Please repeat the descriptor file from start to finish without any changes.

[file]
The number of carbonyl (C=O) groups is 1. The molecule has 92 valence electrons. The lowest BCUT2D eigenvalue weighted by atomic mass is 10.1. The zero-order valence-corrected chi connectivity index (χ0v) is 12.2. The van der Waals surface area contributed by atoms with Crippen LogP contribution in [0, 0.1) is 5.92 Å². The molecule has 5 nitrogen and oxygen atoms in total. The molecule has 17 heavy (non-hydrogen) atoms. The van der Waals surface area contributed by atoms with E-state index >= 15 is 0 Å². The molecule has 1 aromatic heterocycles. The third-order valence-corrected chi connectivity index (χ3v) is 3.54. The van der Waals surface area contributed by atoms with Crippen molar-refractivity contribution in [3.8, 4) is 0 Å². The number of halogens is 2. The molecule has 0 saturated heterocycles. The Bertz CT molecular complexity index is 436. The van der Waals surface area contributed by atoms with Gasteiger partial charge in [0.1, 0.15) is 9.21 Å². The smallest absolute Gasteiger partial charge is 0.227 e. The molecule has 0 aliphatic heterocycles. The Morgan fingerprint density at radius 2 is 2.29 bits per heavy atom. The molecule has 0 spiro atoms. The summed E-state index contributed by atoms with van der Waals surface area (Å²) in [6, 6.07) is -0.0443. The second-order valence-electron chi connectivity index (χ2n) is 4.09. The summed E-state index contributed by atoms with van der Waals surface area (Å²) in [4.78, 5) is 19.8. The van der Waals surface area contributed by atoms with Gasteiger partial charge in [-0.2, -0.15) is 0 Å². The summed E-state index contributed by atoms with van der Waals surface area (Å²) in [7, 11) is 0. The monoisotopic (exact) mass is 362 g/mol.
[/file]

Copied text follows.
The number of carbonyl (C=O) groups is 1. The molecule has 92 valence electrons. The lowest BCUT2D eigenvalue weighted by atomic mass is 10.1. The zero-order valence-corrected chi connectivity index (χ0v) is 12.2. The van der Waals surface area contributed by atoms with Crippen LogP contribution in [0, 0.1) is 5.92 Å². The molecule has 5 nitrogen and oxygen atoms in total. The molecule has 17 heavy (non-hydrogen) atoms. The van der Waals surface area contributed by atoms with E-state index >= 15 is 0 Å². The molecule has 1 aromatic heterocycles. The third-order valence-corrected chi connectivity index (χ3v) is 3.54. The van der Waals surface area contributed by atoms with Crippen molar-refractivity contribution in [3.8, 4) is 0 Å². The number of halogens is 2. The molecule has 0 saturated heterocycles. The Bertz CT molecular complexity index is 436. The van der Waals surface area contributed by atoms with Gasteiger partial charge in [0.1, 0.15) is 9.21 Å². The smallest absolute Gasteiger partial charge is 0.227 e. The molecule has 0 aliphatic heterocycles. The Morgan fingerprint density at radius 2 is 2.29 bits per heavy atom. The molecule has 0 spiro atoms. The summed E-state index contributed by atoms with van der Waals surface area (Å²) in [6, 6.07) is -0.0443. The second-order valence-electron chi connectivity index (χ2n) is 4.09. The summed E-state index contributed by atoms with van der Waals surface area (Å²) in [4.78, 5) is 19.8. The van der Waals surface area contributed by atoms with Gasteiger partial charge in [-0.2, -0.15) is 0 Å². The summed E-state index contributed by atoms with van der Waals surface area (Å²) in [7, 11) is 0. The monoisotopic (exact) mass is 362 g/mol.